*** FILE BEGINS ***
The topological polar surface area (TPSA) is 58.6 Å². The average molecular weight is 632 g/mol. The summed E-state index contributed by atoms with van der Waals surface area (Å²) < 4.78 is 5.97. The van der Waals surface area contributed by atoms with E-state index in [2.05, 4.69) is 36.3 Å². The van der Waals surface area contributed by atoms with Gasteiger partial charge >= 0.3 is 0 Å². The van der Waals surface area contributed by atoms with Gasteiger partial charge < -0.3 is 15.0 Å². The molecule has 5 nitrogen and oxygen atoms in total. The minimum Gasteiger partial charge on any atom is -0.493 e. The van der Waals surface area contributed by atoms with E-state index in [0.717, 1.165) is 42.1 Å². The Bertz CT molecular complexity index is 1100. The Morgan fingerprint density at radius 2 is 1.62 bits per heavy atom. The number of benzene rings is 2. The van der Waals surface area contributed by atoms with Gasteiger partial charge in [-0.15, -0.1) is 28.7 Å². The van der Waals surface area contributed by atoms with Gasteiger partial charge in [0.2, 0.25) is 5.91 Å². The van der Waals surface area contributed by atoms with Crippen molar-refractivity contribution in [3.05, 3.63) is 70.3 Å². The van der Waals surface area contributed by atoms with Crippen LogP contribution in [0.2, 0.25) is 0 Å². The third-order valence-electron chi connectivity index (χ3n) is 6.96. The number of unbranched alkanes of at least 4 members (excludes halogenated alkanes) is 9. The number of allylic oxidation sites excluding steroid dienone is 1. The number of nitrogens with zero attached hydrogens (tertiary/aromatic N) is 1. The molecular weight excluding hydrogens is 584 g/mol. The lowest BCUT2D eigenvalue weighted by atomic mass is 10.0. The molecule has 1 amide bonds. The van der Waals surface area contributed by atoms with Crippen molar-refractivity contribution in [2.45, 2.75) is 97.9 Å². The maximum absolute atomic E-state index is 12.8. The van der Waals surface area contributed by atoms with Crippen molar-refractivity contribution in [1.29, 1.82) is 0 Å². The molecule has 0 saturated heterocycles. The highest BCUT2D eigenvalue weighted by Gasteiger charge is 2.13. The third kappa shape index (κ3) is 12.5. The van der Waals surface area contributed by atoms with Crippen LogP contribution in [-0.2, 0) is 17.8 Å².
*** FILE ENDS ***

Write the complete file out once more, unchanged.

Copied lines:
The topological polar surface area (TPSA) is 58.6 Å². The average molecular weight is 632 g/mol. The summed E-state index contributed by atoms with van der Waals surface area (Å²) < 4.78 is 5.97. The van der Waals surface area contributed by atoms with E-state index in [2.05, 4.69) is 36.3 Å². The van der Waals surface area contributed by atoms with Gasteiger partial charge >= 0.3 is 0 Å². The van der Waals surface area contributed by atoms with Gasteiger partial charge < -0.3 is 15.0 Å². The molecule has 5 nitrogen and oxygen atoms in total. The minimum Gasteiger partial charge on any atom is -0.493 e. The van der Waals surface area contributed by atoms with E-state index in [0.717, 1.165) is 42.1 Å². The Bertz CT molecular complexity index is 1100. The Morgan fingerprint density at radius 2 is 1.62 bits per heavy atom. The number of benzene rings is 2. The van der Waals surface area contributed by atoms with Gasteiger partial charge in [-0.15, -0.1) is 28.7 Å². The van der Waals surface area contributed by atoms with Gasteiger partial charge in [0.2, 0.25) is 5.91 Å². The van der Waals surface area contributed by atoms with Crippen molar-refractivity contribution in [3.05, 3.63) is 70.3 Å². The van der Waals surface area contributed by atoms with Crippen LogP contribution in [0.2, 0.25) is 0 Å². The third-order valence-electron chi connectivity index (χ3n) is 6.96. The number of unbranched alkanes of at least 4 members (excludes halogenated alkanes) is 9. The number of allylic oxidation sites excluding steroid dienone is 1. The number of nitrogens with zero attached hydrogens (tertiary/aromatic N) is 1. The molecular weight excluding hydrogens is 584 g/mol. The lowest BCUT2D eigenvalue weighted by atomic mass is 10.0. The molecule has 1 amide bonds. The van der Waals surface area contributed by atoms with Crippen molar-refractivity contribution in [2.45, 2.75) is 97.9 Å². The maximum absolute atomic E-state index is 12.8. The van der Waals surface area contributed by atoms with Crippen molar-refractivity contribution in [1.29, 1.82) is 0 Å². The molecule has 0 saturated heterocycles. The highest BCUT2D eigenvalue weighted by Gasteiger charge is 2.13. The third kappa shape index (κ3) is 12.5. The van der Waals surface area contributed by atoms with Crippen LogP contribution in [-0.2, 0) is 17.8 Å².